Crumple is the startup idea of an old friend of mine from high school. Knowing that I can develop whatever, he presented me with his pitch and I thought:
Hell yes! You’re right! Paper receipts have got to go! I will gladly build it if you will sell it.
We went to work… My co-founder was responsible for the business aspects, and I was responsible for the technical aspects. We would consult with each other on as much as we could. What could go wrong?
Unfortunately we were far too optimistic about our project. We’d later discover we were so very very wrong.
Sadly, we didn’t realize this until we had build a complete platform and spent quite a bit of [our own] money. Some of the resulting code is worth discussing and releasing, before it falls into the abyss of proprietary abandonware. In addition, the business lessons are valuable and worthy of reflection.
If I didn’t provide a link to source code for a given project, it means I didn’t think it useful or general enough to spend the effort moving the code out of my GitLab server. For the curious, feel free to email me and I am happy to share.
By September 2015, we’d been at it for 9 months straight – we’d designed, built, and deployed the entirety of the Crumple platform… complete with tests and CI (because that’s how I do things). It was my co-founder’s time to shine on the business front (more on this later)… Until then, let’s look at the software:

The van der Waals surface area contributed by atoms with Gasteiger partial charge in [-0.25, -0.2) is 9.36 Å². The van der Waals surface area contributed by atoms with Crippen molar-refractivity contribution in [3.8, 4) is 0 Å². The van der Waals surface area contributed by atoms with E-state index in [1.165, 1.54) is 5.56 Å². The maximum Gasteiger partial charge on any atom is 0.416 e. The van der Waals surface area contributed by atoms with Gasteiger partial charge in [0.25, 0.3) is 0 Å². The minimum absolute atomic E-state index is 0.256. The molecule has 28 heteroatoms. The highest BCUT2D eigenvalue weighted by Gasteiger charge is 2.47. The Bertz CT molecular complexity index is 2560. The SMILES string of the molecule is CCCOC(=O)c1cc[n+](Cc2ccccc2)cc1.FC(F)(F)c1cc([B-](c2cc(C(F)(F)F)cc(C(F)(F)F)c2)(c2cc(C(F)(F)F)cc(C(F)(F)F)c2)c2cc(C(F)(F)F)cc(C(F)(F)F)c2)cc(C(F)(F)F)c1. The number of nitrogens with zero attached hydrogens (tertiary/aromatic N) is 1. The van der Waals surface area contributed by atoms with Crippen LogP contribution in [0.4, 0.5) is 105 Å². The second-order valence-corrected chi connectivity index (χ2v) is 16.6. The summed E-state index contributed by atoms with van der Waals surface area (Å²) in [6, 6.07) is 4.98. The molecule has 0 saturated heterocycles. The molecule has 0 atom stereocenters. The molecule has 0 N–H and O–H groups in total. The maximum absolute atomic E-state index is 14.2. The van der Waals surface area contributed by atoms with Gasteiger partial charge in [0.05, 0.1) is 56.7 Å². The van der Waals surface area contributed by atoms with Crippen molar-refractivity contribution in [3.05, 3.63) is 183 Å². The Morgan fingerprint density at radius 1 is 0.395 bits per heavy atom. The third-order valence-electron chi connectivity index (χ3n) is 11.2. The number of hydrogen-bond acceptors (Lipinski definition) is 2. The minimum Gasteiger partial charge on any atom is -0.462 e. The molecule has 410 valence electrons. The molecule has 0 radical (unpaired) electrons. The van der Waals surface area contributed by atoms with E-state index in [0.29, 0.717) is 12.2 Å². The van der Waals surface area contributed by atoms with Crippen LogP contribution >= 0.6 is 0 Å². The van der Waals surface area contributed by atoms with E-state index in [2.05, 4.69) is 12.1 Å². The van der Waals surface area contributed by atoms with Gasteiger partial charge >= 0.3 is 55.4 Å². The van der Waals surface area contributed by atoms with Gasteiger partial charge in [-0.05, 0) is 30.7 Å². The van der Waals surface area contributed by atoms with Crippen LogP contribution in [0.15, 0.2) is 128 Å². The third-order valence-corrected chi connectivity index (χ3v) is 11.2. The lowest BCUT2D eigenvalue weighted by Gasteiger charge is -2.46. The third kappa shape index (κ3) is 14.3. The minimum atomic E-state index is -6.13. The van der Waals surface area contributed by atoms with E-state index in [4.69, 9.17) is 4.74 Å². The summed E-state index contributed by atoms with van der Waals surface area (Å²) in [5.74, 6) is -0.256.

This is one of the first and most challenging things I wrote for Crumple.
We also used it in the Terminal under Node.js to determine attributes of a print payload in order to employ rules defined for a given store.
The name we used for our custom software and the physical beaglebone black it runs on. It runs Debian and Node.js to capture receipts and send it to the backend.
It operates as a physical Man in the Middle between the point of sale and the receipt printer. It supports serial (FTDI) and/or the beaglebone’s USB client interface with the ability to masquerade as a printer.
It kept a persistent connection with the backend via WebSocket and sent its logs to papertrail.
It broadcasted a Bluetooth Low Energy signal which enabled the mobile app to receive receipts over the air when in close proximity.
This project provides a command line interface for setting up Terminals from scratch.